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  • Interests
    Film, Philosophy, Music, Chess, Whiskey, Basketball

Previous Fields

  • Occupation
    Filmmaker (writer/director/producer)
  • Favorite movies
    *Andrei Rublev *Nostalghia *Stalker *Au Hasard Balthazar *Diary of a Country Priest *Winter Light *Red Beard *Landscape in the Mist *Ordet *Days of Heaven *Dead Man *City Lights *L'enfant *The Puppet Master *Ugetsu *Make Way for Tomorrow *Ninotchka *The Last Laugh *Sunrise: Song of Two Humans *Sullivan's Travels
  • Favorite music
    Beethoven, Bach, Enrico Caruso, John Coltrane, Miles Davis, The Beatles, Bob Dylan, Tom Waits, Billy Bragg, U2, The Pixies, Built To Spill, Joe Henry, Sam Phillips, Cat Power, Spoon, The New Pornographers, Arcade Fire, Black Rebel Motorcycle Club, Nick Cave, The Pogues, Sam Cooke, Otis Redding, Jackson Browne, Beck, A Tribe Called Quest
  • Favorite creative writing
    St. Augustine, Soren Kierkegaard, Blaise Pascal, Charles Dickens, Fyodor Dostoyevsky, Mark Twain, W.H. Auden, Jorge Luis Borges, Walker Percy, Daniel Boorstin, Samuel Beckett
  • Favorite visual art
    Chagall, Richard Avedon, Robert Frank

Wiederspahn's Achievements


Member (5/5)

  1. Jeffrey, don't know if you've ever given this a look or not, but unspokencinema.blogspot.com pretty much covers this territory as good as anyone out there. I'm sure it would lead you to what you're looking for. Also, many universities have this type of course and use Paul Schrader's "Transcendental style in Film" as a text. In it, he focuses on Dreyer, Bresson, and Ozu. In my opinion, add Tarkovsky to that list, and that's where you start for an intro to contemplative cinema course.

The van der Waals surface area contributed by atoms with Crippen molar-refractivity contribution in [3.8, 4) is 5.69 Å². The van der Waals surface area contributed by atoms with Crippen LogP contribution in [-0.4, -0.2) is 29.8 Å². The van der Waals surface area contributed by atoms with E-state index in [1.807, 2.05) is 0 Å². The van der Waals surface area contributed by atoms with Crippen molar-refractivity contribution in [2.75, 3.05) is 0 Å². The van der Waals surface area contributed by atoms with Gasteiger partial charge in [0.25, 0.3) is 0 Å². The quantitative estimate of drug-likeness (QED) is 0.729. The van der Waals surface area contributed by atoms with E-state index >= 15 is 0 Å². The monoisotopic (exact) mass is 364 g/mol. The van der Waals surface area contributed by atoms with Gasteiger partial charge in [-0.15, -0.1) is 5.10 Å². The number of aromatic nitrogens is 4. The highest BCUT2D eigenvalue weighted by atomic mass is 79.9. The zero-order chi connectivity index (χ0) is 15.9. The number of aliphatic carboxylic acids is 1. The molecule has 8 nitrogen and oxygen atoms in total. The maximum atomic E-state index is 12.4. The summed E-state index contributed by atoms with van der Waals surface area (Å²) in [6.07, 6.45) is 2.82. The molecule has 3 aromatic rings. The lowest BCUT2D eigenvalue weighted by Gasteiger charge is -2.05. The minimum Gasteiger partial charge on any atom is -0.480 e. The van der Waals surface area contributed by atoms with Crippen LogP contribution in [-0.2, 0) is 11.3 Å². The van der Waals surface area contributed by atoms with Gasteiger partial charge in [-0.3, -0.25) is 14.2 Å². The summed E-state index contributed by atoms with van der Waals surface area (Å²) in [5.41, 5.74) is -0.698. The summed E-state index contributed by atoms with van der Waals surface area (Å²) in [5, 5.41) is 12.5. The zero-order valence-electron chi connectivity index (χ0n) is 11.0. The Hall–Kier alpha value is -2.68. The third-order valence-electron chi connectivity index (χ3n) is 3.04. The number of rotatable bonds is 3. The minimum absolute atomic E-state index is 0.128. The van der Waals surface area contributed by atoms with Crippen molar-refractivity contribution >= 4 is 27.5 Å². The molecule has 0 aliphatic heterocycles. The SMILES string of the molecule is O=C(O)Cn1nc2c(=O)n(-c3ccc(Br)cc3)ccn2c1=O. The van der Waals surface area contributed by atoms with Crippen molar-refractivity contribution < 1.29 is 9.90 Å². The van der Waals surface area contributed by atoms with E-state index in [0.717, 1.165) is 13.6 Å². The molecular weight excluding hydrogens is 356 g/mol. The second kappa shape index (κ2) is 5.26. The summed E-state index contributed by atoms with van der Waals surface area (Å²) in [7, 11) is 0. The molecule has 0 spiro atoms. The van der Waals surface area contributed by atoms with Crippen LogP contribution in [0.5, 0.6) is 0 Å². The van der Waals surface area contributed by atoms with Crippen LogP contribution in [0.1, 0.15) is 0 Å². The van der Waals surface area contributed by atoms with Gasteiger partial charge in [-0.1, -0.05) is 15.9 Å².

2. Wiederspahn


    Jeffrey, so glad you loved it. I could not agree more - one of the finest performances we've seen in years. And absolutely ditto on one of the finest films about art and artists ever made. And not only that, but art and artists mixing it up with the divine. I would be willing to wager that this film easily winds up in the top 10 of Arts and Faith most spiritually significant films. It just does not get much better than this. I remember when I saw "Andrei Rublev" for the first time. It was what made me want to be a filmmaker, made me realize that I wanted to spend the rest of my life trying to figure out how to do what Tarkovsky did. I wanted to be an artist aligned with my God. I wanted to be an artist who was truly "after it". I wanted to dive into the glorious waters of the beautiful Other. I wanted to be willing to swim across the tumultuous seas of this world of art, carried along by my God, in spite of the possibility that many in this world might consider me mad. Like Tarkovksy's Rublev, I wanted to be willing to spend years in silence so that last I could catch even the slightest glimpse of the glory of the One. Anyone who knows me, knows that "Andrei Rublev" is at the top of my film list. So with that being said, I am overjoyed that now, my dear, sweet Seraphine has made me feel, again, the way I felt when I first encountered my beloved Rublev and she joins him at the top of that list. Its only my opinion, of course, but I truly believe there have only been a handful of moments in cinematic history where it is as though the wind of the spirit blows across the screen, leaving something of the Divine for us all. Obviously, I can't say it any stronger: if its playing in a theater near you, get thee to the cinema.